dry-fork

One by one, the pinyon and juniper trees growing on federally managed lands in Dry Fork Canyon are coming down. Not all of them. Just large swaths here and there to create fire breaks.

KSL: “DRY FORK CANYON, Uintah County, Utah — One by one, the pinyon and juniper trees growing on federally managed lands here are coming down. Not all of them. Just large swaths here and there. We’re trying to put that vegetation on the ground so that when there’s a fire, we can actually work with it,” said Mike Bertagnolli, a fire and fuels technician with the Bureau of Land Management’s field office in Vernal. Typically, wildfires produce flame lengths roughly three times the size of the vegetation that is burning, Bertagnolli said. By removing the taller pinyon and junipers — which also crowd out grasses and forbs that serve as primary food sources for deer and elk — “the flame lengths will be much shorter than if the tree had been standing,” he said. The work is part of a multiyear project the BLM has undertaken in Uintah County with help from private contractors and state agencies, including the Department of Natural Resources.“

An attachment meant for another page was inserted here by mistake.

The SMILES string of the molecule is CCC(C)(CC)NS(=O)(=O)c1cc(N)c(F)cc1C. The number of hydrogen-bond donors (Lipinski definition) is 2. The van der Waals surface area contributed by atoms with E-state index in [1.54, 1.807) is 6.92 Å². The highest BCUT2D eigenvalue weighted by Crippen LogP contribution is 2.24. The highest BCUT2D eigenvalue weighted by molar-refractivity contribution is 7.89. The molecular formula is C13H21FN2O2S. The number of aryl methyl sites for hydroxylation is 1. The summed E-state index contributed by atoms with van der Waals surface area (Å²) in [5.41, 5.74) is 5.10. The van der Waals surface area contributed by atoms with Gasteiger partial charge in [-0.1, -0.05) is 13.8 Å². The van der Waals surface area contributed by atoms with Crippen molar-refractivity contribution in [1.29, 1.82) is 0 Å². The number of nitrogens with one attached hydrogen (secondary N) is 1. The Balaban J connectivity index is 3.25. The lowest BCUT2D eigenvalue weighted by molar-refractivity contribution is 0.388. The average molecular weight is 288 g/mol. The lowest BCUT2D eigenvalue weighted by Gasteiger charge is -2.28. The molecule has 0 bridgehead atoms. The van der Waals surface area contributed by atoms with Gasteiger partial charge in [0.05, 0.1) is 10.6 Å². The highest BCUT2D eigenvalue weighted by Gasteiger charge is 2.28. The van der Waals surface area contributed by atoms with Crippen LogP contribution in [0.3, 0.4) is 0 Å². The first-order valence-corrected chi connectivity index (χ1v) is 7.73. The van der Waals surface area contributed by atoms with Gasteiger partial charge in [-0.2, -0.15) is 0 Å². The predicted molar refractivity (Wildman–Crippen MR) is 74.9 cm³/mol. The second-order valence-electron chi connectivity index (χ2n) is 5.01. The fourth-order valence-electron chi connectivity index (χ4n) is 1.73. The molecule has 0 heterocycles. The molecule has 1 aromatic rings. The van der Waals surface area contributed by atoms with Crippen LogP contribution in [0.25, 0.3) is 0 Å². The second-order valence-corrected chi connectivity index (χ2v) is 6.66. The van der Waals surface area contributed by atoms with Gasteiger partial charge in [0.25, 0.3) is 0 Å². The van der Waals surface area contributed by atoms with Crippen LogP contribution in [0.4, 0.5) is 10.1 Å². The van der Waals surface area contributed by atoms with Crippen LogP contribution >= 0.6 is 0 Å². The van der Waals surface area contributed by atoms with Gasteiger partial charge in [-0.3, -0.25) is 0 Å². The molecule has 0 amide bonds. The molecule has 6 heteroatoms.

Rich King
Attorney & Counselor at Law
Criminal Defense Lawyer
Windsor Building East
335 West 50 North Suite E19
Vernal, Utah 84068
Tel: (435) 789-5433
www.uintahbasinlaw.com